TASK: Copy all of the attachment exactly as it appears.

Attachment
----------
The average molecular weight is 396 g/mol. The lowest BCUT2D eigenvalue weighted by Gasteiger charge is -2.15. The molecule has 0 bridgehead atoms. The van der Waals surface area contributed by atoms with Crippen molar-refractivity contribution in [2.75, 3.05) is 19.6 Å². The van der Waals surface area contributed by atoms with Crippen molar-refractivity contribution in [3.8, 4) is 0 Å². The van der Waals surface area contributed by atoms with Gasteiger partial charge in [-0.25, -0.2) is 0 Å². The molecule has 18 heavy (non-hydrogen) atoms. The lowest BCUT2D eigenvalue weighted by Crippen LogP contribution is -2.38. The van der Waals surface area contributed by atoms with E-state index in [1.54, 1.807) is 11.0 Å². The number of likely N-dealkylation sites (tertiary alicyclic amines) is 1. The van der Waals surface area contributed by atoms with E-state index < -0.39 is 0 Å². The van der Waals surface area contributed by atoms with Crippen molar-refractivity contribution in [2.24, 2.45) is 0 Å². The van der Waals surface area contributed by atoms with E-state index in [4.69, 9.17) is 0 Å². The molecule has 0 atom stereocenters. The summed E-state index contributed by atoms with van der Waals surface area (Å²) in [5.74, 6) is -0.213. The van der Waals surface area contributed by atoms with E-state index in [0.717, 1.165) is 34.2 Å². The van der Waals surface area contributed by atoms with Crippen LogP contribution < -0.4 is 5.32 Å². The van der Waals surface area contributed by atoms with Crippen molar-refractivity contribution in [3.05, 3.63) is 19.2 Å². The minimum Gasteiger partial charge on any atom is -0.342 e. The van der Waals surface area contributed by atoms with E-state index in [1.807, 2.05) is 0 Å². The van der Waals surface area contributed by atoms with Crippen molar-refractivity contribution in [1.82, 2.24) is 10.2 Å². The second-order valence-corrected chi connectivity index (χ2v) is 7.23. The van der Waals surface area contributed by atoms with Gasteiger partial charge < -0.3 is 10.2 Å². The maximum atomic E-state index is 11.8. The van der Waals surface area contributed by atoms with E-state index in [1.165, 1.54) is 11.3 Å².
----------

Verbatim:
The average molecular weight is 396 g/mol. The lowest BCUT2D eigenvalue weighted by Gasteiger charge is -2.15. The molecule has 0 bridgehead atoms. The van der Waals surface area contributed by atoms with Crippen molar-refractivity contribution in [2.75, 3.05) is 19.6 Å². The van der Waals surface area contributed by atoms with Crippen molar-refractivity contribution in [3.8, 4) is 0 Å². The van der Waals surface area contributed by atoms with Gasteiger partial charge in [-0.25, -0.2) is 0 Å². The molecule has 18 heavy (non-hydrogen) atoms. The lowest BCUT2D eigenvalue weighted by Crippen LogP contribution is -2.38. The van der Waals surface area contributed by atoms with E-state index in [1.54, 1.807) is 11.0 Å². The number of likely N-dealkylation sites (tertiary alicyclic amines) is 1. The van der Waals surface area contributed by atoms with E-state index < -0.39 is 0 Å². The van der Waals surface area contributed by atoms with Crippen molar-refractivity contribution in [2.24, 2.45) is 0 Å². The van der Waals surface area contributed by atoms with E-state index in [4.69, 9.17) is 0 Å². The molecule has 0 atom stereocenters. The summed E-state index contributed by atoms with van der Waals surface area (Å²) in [5.74, 6) is -0.213. The van der Waals surface area contributed by atoms with E-state index in [0.717, 1.165) is 34.2 Å². The van der Waals surface area contributed by atoms with Crippen LogP contribution < -0.4 is 5.32 Å². The van der Waals surface area contributed by atoms with Crippen molar-refractivity contribution in [3.05, 3.63) is 19.2 Å². The minimum Gasteiger partial charge on any atom is -0.342 e. The van der Waals surface area contributed by atoms with E-state index in [1.807, 2.05) is 0 Å². The van der Waals surface area contributed by atoms with Crippen molar-refractivity contribution in [1.82, 2.24) is 10.2 Å². The second-order valence-corrected chi connectivity index (χ2v) is 7.23. The van der Waals surface area contributed by atoms with Gasteiger partial charge < -0.3 is 10.2 Å². The maximum atomic E-state index is 11.8. The van der Waals surface area contributed by atoms with E-state index in [1.165, 1.54) is 11.3 Å².